— Most Adtalem schools are operating on expired program participation agreements with the Department of Education, meaning that, if a school misbehaves, the Department can promptly impose tough conditions, such as requiring serious collateral, or even terminate financial aid eligibility.
— In fiscal year 2023, Adtalem paid its top six executive officers over $15 million, of which over $8 million went to the company’s CEO, Stephen Beard.
The Safkhet report concludes that Adtalem’s business model is “fast and loose admissions made possible by aggressive and sometimes deceptive tactics” and that Adtalem’s “future contains far too many potentially great and existential risks which are not adequately reflected in its current value.”
Looking at the for-profit college industry as a whole, and its impact on a student population that includes single mothers and veterans, Safkhet concludes, starkly, that “taxpayers are sending hundreds of billions to schools that widen the wealth gap and leave even our military in a cycle of poverty.”
Adtalem shares dropped 19 percent Tuesday, the day Safkhet released its report, losing some $400 million in value, the worst single-day fall in five years.
Adtalem responded by moving up, from Thursday to Tuesday evening, its quarterly earnings call with investors, and on the call the company projected an upbeat stance on its future. It insisted there was “no existential risk” of losing federal aid and disputed Safkhet’s gainful employment and graduation rate calculations. The company said it was “fully cooperating” with the Department of Education’s request for information.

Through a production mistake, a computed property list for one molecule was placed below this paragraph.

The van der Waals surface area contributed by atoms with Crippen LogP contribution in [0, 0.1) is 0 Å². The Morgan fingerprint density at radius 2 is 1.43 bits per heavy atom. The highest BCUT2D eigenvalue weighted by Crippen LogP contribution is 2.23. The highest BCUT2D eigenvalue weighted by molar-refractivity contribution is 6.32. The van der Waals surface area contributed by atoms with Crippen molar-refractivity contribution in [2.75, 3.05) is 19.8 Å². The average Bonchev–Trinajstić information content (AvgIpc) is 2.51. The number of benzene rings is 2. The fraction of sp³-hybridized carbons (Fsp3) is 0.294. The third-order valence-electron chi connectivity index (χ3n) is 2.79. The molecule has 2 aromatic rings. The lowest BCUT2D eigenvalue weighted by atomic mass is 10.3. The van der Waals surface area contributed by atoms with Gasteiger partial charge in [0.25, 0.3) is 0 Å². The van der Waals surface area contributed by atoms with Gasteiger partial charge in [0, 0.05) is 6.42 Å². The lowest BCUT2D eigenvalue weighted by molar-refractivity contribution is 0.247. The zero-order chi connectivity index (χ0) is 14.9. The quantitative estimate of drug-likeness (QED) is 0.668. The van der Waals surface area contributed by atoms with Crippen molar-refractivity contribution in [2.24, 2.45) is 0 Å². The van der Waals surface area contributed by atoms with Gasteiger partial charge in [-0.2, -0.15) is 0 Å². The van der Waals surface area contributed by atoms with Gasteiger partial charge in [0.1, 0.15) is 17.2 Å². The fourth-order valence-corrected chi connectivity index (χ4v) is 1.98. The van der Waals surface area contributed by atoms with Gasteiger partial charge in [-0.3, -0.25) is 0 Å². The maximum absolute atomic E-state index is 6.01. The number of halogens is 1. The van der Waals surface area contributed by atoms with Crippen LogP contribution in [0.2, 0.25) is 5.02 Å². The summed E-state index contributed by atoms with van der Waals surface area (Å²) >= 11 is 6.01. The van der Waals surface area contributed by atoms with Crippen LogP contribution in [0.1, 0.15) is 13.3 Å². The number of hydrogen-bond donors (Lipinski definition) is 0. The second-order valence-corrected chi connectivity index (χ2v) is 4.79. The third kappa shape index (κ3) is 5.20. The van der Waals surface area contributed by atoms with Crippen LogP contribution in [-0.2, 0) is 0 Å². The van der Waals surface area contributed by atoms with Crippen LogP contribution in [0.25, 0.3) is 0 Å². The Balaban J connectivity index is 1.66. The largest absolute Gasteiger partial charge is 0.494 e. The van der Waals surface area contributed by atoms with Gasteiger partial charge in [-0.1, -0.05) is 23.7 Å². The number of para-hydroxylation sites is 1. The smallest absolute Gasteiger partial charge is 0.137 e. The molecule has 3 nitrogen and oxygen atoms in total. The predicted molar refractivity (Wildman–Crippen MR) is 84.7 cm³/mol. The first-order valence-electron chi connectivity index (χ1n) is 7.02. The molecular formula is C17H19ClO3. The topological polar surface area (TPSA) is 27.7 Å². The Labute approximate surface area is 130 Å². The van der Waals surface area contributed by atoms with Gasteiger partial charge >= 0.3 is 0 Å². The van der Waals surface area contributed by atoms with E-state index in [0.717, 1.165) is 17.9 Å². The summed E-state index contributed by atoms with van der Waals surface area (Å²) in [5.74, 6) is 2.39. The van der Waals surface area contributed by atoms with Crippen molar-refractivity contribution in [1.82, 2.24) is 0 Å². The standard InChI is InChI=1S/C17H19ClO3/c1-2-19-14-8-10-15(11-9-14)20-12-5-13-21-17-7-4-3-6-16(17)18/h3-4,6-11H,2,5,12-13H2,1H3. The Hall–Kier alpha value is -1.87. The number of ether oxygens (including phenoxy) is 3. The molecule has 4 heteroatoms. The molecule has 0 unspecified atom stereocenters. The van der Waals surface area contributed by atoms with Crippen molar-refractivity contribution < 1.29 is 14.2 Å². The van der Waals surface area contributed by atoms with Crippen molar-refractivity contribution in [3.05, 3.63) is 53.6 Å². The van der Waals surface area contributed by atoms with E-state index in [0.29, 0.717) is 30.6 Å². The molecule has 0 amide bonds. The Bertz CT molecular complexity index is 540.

BMO Capital Markets, which analyzes the for-profit education industry, then issued a report, typical of cheerleading analysts for this sector, calling Tuesday’s stock sell-off “an overreaction” and predicting “the stock will recoup some of yesterday’s losses.” They’re probably right on the market prediction, at least in the near term. But dead wrong by ignoring the moral outrage that for-profit college abuses create.
Of the giant for-profit college companies that were taking in billions in federal aid at the height of the industry’s unchecked fraudulent rampage about a dozen years ago, some, including Corinthian Colleges, ITT Tech, EDMC, CEHE, and Education Corporation of America, collapsed under the weight of shocking revelations and law enforcement probes. Others, like Kaplan University, Keiser University, Ashford University, and the University of Phoenix, have tried, with various degrees of success, or are seeking, to conceal their rotten predatory cores behind the facades of new non-profit structures and retain their principals’ large compensation packages. But a few, including Adtalem and Perdoceo Education Corp., have carried on as classic predatory for-profits, selling substandard educations through deceptive marketing, and somehow have stayed alive through efforts by the Obama and Biden administrations to hold bad-behaving schools accountable.
Whether Fahmi Quadir is right and Adtalem is headed toward failure will depend on factors including if the public, media, students, and investors start paying more attention to problems with the operation, and if the Department of Education and other oversight agencies advance efforts to stand up for students and taxpayers.